OK, so there’s this ethnomusicologist, right, and he’s out hunting for an 80-year-old Feist in the Okanagan. It’s the year 2055, and all celebrities have been outlawed in Canada after the gossip blogs have led to a worldwide social meltdown. Everything is different now – no one has a name, the world is flooded and Neil Young is 109 years old.

“This Is Not the End My Friend”, the first story from the upcoming (and totally awesome) science fiction collection Darwin’s Bastards, has a surreal and unusual concept, for sure, but a particularly unusual one for its author, Adam Lewis Schroeder.

See, Schroeder’s made a career so far writing about Southeast Asia in the first half of the 20th century. His two novels have been set as many years in the past as his Bastards piece is set in the future.

And in case the name “Schroeder” and the above picture weren’t clear, he’s not an Asian. He did live in East Vancouver, however, so I guess he is Asian by proxy. Having lived there for 14 years, and after extensive travels in the East, he became inspired by the Asian roots in the area – a fascination that has found a comfortable spot in most of his writing.

His new book, In the Fabled East, is set in Indochina and split between two timelines: a French mother in 1909, ravaged by tuberculosis, sets off to the jungles of Laos to find the fabled spring of eternal life, to return healthy to care for her son; and a young French bureaucrat 25 years later, sent to Vietnam and given the task, by the woman’s son, of tracking down his mother, who had been missing for over two decades.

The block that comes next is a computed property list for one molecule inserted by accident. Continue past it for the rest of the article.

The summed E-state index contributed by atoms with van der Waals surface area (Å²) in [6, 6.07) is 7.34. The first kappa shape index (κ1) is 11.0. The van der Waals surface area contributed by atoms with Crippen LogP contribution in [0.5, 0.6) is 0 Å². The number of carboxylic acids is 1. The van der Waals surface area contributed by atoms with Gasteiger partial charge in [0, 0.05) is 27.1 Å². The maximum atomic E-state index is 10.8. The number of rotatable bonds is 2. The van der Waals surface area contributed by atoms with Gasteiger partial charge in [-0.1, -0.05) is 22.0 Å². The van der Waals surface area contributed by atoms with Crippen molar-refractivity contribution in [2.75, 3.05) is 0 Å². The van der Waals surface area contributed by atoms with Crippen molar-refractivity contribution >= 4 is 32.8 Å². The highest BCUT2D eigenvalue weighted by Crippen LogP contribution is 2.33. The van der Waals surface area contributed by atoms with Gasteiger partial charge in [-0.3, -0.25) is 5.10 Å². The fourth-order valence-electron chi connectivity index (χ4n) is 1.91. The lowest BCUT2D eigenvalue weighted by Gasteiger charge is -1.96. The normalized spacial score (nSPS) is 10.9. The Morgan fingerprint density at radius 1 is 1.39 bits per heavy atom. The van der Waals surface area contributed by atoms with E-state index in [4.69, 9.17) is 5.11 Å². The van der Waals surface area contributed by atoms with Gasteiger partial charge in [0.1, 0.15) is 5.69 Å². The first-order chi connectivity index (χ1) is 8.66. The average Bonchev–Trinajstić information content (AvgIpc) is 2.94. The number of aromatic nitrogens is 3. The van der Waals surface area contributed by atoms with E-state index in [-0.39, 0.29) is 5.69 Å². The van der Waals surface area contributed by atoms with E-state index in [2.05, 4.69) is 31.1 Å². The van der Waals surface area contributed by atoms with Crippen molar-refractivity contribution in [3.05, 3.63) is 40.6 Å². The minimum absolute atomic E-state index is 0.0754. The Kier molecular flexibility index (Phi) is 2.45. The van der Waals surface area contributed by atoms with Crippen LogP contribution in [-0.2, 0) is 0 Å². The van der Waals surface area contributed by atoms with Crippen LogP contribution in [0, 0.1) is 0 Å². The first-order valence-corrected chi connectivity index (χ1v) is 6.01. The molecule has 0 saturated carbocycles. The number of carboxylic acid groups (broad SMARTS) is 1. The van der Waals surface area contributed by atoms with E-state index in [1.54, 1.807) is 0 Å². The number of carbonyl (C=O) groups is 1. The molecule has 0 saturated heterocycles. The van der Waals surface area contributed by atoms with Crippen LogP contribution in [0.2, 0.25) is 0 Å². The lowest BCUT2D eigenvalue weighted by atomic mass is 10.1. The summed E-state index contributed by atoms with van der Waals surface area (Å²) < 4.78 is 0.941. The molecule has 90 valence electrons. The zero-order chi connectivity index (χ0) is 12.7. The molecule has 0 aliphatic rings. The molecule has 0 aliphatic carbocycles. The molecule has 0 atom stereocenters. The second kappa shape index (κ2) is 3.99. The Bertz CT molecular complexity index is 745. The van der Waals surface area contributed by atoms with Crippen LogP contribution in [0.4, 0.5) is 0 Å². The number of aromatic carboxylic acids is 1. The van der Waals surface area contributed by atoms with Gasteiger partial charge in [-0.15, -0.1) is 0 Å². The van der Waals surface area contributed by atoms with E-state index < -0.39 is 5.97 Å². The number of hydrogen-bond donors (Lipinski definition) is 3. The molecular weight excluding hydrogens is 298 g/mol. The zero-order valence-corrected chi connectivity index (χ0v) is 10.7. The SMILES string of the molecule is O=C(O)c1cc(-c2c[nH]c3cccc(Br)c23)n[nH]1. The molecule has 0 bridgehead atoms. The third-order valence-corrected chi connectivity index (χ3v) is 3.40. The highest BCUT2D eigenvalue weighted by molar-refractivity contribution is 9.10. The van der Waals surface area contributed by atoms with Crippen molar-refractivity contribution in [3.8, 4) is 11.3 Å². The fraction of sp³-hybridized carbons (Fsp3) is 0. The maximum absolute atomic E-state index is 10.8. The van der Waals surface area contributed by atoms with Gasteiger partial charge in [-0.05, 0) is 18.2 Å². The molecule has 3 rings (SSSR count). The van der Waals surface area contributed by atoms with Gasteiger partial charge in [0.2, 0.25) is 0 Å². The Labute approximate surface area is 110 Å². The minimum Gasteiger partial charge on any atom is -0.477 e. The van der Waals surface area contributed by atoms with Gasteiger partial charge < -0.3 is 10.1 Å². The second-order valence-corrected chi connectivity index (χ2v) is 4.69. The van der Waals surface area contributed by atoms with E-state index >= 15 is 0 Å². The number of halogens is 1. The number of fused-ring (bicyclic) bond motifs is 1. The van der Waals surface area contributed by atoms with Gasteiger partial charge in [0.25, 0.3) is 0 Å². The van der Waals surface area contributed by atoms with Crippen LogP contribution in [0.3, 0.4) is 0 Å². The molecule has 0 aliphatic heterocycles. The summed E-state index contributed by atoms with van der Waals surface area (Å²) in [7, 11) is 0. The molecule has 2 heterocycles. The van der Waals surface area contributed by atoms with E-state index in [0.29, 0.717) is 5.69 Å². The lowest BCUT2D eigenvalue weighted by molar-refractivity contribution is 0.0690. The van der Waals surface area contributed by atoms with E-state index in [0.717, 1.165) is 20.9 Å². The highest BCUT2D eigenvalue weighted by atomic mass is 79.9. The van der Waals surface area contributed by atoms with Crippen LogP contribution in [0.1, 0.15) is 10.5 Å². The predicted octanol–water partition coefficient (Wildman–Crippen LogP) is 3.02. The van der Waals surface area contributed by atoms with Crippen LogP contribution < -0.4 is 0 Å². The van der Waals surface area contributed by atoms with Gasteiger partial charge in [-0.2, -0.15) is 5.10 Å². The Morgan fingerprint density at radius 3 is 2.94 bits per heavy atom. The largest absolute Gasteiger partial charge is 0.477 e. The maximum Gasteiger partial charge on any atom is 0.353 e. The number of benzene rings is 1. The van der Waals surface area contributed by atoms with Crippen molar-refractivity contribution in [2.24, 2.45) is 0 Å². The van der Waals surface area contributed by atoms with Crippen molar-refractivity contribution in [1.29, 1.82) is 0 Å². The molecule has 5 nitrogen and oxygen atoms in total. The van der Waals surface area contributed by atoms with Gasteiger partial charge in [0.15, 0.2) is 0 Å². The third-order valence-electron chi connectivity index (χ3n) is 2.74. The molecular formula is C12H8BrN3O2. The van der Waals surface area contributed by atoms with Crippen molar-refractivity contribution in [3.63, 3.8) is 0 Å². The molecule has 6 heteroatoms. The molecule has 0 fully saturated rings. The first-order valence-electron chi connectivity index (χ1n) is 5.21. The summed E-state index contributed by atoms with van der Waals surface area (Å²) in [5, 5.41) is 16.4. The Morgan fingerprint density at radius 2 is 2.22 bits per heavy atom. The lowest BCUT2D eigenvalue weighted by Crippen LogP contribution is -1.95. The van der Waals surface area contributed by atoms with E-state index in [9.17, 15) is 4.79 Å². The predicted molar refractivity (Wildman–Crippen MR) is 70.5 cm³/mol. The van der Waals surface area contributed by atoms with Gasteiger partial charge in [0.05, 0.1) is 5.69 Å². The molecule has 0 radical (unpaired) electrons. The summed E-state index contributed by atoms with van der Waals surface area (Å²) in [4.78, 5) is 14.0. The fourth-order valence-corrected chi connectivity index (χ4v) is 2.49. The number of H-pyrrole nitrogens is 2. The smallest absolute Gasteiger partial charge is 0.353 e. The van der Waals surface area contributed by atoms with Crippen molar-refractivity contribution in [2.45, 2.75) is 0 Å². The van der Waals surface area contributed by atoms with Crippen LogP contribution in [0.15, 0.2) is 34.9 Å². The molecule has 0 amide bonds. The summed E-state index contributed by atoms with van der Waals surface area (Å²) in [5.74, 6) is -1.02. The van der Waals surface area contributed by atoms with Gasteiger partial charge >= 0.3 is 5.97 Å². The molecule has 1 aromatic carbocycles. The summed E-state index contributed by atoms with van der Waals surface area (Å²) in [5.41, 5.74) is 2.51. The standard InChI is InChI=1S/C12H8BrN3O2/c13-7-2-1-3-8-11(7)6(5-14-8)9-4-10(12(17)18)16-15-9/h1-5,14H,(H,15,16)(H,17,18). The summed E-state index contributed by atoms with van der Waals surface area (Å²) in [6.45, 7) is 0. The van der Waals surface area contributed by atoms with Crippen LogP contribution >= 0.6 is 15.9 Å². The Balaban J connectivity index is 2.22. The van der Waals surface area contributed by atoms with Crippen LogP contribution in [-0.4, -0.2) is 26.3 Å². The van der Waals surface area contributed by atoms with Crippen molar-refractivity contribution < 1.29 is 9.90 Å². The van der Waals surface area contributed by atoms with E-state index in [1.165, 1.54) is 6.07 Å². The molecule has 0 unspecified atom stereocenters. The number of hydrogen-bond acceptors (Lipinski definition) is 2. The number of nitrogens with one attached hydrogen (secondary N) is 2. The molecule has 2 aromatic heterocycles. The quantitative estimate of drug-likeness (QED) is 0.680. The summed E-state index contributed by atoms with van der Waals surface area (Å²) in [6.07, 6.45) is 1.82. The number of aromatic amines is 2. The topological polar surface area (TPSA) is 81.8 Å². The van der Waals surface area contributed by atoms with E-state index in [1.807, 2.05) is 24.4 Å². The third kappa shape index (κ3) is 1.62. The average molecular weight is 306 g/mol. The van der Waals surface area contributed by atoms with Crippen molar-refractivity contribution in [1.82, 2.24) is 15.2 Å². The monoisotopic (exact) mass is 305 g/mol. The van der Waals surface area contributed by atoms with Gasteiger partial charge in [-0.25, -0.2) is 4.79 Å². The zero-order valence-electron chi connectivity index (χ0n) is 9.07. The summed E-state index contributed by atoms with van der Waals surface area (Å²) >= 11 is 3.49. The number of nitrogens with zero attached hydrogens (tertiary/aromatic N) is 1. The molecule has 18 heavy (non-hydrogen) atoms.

The book started as an image Schroeder had of a European woman in “hoop skirt and quite out of place in a muddy, up-country Southeast Asian village.” It was then “cobbled together” over a three-year period in Penticton, B.C. – where he lives with his wife and children – and involved every writer’s dream: a research trip to Laos and Vietnam funded by the Canadian Council of the Arts.

In the Fabled East is a sublime and often hilarious travel adventure. The National Post listed it as a novel to watch out for this spring, describing it as having “hints of Conrad.”

“Obviously, I don’t mind that – who would?” he says with a laugh, though he says it has more to do with plot (adventures on a river through jungle, in Heart of Darkness and Fabled East) than with theme or style.

And if the comparison boosts his ego any, he certainly doesn’t let on. Schroeder talks about his writing as if he had just baked a cake, as if to say Here it is, try some if you like.

But anyway, back to Darwin’s Bastards. The story collection, which includes new stories by Douglas Coupland, Yann Martel and William Gibson, features a slew of up-and-coming Canadian authors. To be recognized as one of the latter is a noble achievement. It’s a project Schroeder is very gratified to be a part of.

It’s also a sign of a versatile writer, one who can jump from two radically different worlds with a voice that is still distinctly his own.

“It was invigorating to jump back and forth between drafts whenever I got bogged down in one or the other – the character voices and locale are so markedly different,” he says. “I've also had a half-written ghost story collection simmering by itself for several years now. Sometimes I hear it whimpering.”

Get back to it then, dude! Engage those ghosts. We look forward to it.

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